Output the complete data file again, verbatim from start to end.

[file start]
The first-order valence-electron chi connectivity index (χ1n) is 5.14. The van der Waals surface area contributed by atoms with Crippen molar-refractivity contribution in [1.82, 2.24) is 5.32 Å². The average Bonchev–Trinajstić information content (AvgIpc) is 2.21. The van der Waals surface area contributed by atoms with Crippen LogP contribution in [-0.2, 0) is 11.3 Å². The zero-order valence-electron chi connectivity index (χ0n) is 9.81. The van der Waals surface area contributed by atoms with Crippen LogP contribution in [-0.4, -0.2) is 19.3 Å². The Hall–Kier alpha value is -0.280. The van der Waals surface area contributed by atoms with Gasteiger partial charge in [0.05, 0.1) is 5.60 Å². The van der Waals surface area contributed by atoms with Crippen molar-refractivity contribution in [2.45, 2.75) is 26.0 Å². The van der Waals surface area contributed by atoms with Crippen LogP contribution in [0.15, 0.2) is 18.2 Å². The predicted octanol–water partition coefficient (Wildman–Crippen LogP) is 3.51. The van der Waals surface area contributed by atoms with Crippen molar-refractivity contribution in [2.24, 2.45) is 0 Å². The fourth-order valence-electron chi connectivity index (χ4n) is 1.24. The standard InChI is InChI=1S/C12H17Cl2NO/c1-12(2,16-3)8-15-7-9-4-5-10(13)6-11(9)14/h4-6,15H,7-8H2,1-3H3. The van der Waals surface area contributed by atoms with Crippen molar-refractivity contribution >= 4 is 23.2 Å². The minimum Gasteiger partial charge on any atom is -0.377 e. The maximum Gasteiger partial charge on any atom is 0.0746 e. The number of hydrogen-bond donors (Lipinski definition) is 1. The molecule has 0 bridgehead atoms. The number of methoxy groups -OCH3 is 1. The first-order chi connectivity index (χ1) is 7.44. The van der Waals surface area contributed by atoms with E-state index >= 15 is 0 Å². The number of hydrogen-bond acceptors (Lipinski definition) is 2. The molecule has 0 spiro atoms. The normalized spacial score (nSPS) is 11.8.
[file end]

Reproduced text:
The first-order valence-electron chi connectivity index (χ1n) is 5.14. The van der Waals surface area contributed by atoms with Crippen molar-refractivity contribution in [1.82, 2.24) is 5.32 Å². The average Bonchev–Trinajstić information content (AvgIpc) is 2.21. The van der Waals surface area contributed by atoms with Crippen LogP contribution in [-0.2, 0) is 11.3 Å². The zero-order valence-electron chi connectivity index (χ0n) is 9.81. The van der Waals surface area contributed by atoms with Crippen LogP contribution in [-0.4, -0.2) is 19.3 Å². The Hall–Kier alpha value is -0.280. The van der Waals surface area contributed by atoms with Gasteiger partial charge in [0.05, 0.1) is 5.60 Å². The van der Waals surface area contributed by atoms with Crippen molar-refractivity contribution in [2.45, 2.75) is 26.0 Å². The van der Waals surface area contributed by atoms with Crippen LogP contribution in [0.15, 0.2) is 18.2 Å². The predicted octanol–water partition coefficient (Wildman–Crippen LogP) is 3.51. The van der Waals surface area contributed by atoms with Crippen molar-refractivity contribution in [2.24, 2.45) is 0 Å². The fourth-order valence-electron chi connectivity index (χ4n) is 1.24. The standard InChI is InChI=1S/C12H17Cl2NO/c1-12(2,16-3)8-15-7-9-4-5-10(13)6-11(9)14/h4-6,15H,7-8H2,1-3H3. The van der Waals surface area contributed by atoms with Crippen molar-refractivity contribution >= 4 is 23.2 Å². The minimum Gasteiger partial charge on any atom is -0.377 e. The maximum Gasteiger partial charge on any atom is 0.0746 e. The number of hydrogen-bond donors (Lipinski definition) is 1. The molecule has 0 bridgehead atoms. The number of methoxy groups -OCH3 is 1. The first-order chi connectivity index (χ1) is 7.44. The van der Waals surface area contributed by atoms with E-state index >= 15 is 0 Å². The number of hydrogen-bond acceptors (Lipinski definition) is 2. The molecule has 0 spiro atoms. The normalized spacial score (nSPS) is 11.8.